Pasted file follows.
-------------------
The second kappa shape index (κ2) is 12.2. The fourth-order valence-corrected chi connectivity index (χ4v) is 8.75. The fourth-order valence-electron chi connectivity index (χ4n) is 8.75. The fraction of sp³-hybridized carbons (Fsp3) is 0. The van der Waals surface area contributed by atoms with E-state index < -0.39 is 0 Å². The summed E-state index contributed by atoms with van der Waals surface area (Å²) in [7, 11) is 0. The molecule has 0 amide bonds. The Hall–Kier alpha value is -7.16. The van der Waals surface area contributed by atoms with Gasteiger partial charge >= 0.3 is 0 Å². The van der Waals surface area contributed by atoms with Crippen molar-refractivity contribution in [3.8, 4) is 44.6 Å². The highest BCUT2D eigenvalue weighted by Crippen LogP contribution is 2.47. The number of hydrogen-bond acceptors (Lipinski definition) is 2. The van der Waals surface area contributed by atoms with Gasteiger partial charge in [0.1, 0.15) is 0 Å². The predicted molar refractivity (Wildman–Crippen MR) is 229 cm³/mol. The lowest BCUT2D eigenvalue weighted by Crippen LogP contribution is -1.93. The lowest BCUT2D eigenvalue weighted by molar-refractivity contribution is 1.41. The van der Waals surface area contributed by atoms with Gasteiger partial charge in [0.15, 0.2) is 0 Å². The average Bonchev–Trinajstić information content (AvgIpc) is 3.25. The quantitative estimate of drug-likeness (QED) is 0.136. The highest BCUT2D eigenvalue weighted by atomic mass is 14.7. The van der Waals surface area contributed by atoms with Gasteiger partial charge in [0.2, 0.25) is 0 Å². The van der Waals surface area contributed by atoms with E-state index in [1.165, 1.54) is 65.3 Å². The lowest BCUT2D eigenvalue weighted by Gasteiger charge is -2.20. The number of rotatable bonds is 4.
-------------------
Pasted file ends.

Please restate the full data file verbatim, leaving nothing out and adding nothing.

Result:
The second kappa shape index (κ2) is 12.2. The fourth-order valence-corrected chi connectivity index (χ4v) is 8.75. The fourth-order valence-electron chi connectivity index (χ4n) is 8.75. The fraction of sp³-hybridized carbons (Fsp3) is 0. The van der Waals surface area contributed by atoms with E-state index < -0.39 is 0 Å². The summed E-state index contributed by atoms with van der Waals surface area (Å²) in [7, 11) is 0. The molecule has 0 amide bonds. The Hall–Kier alpha value is -7.16. The van der Waals surface area contributed by atoms with Gasteiger partial charge >= 0.3 is 0 Å². The van der Waals surface area contributed by atoms with Crippen molar-refractivity contribution in [3.8, 4) is 44.6 Å². The highest BCUT2D eigenvalue weighted by Crippen LogP contribution is 2.47. The number of hydrogen-bond acceptors (Lipinski definition) is 2. The van der Waals surface area contributed by atoms with Gasteiger partial charge in [0.1, 0.15) is 0 Å². The predicted molar refractivity (Wildman–Crippen MR) is 229 cm³/mol. The lowest BCUT2D eigenvalue weighted by Crippen LogP contribution is -1.93. The lowest BCUT2D eigenvalue weighted by molar-refractivity contribution is 1.41. The van der Waals surface area contributed by atoms with Gasteiger partial charge in [0.15, 0.2) is 0 Å². The average Bonchev–Trinajstić information content (AvgIpc) is 3.25. The quantitative estimate of drug-likeness (QED) is 0.136. The highest BCUT2D eigenvalue weighted by atomic mass is 14.7. The van der Waals surface area contributed by atoms with Gasteiger partial charge in [0.2, 0.25) is 0 Å². The van der Waals surface area contributed by atoms with E-state index in [1.165, 1.54) is 65.3 Å². The lowest BCUT2D eigenvalue weighted by Gasteiger charge is -2.20. The number of rotatable bonds is 4.